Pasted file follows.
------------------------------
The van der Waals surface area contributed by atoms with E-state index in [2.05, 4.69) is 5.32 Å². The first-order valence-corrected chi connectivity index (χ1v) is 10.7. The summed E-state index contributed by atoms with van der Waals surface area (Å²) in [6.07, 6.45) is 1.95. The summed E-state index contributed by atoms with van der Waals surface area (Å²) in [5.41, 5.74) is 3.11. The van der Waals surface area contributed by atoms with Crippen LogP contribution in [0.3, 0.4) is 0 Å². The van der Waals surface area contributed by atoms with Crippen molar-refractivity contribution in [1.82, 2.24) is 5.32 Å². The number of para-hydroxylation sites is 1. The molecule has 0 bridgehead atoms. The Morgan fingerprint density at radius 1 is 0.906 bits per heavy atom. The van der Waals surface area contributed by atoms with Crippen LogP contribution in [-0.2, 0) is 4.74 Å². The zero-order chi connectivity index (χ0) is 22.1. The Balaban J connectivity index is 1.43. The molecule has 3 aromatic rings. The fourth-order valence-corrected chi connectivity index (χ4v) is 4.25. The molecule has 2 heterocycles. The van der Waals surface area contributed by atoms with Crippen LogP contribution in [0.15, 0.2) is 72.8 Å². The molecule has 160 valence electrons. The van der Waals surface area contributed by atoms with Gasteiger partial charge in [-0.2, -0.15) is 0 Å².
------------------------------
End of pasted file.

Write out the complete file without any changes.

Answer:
The van der Waals surface area contributed by atoms with E-state index in [2.05, 4.69) is 5.32 Å². The first-order valence-corrected chi connectivity index (χ1v) is 10.7. The summed E-state index contributed by atoms with van der Waals surface area (Å²) in [6.07, 6.45) is 1.95. The summed E-state index contributed by atoms with van der Waals surface area (Å²) in [5.41, 5.74) is 3.11. The van der Waals surface area contributed by atoms with Crippen LogP contribution in [0.3, 0.4) is 0 Å². The van der Waals surface area contributed by atoms with Crippen molar-refractivity contribution in [1.82, 2.24) is 5.32 Å². The number of para-hydroxylation sites is 1. The molecule has 0 bridgehead atoms. The Morgan fingerprint density at radius 1 is 0.906 bits per heavy atom. The van der Waals surface area contributed by atoms with Crippen LogP contribution in [-0.2, 0) is 4.74 Å². The zero-order chi connectivity index (χ0) is 22.1. The Balaban J connectivity index is 1.43. The molecule has 3 aromatic rings. The fourth-order valence-corrected chi connectivity index (χ4v) is 4.25. The molecule has 2 heterocycles. The van der Waals surface area contributed by atoms with Crippen LogP contribution in [0.15, 0.2) is 72.8 Å². The molecule has 160 valence electrons. The van der Waals surface area contributed by atoms with Gasteiger partial charge in [-0.2, -0.15) is 0 Å².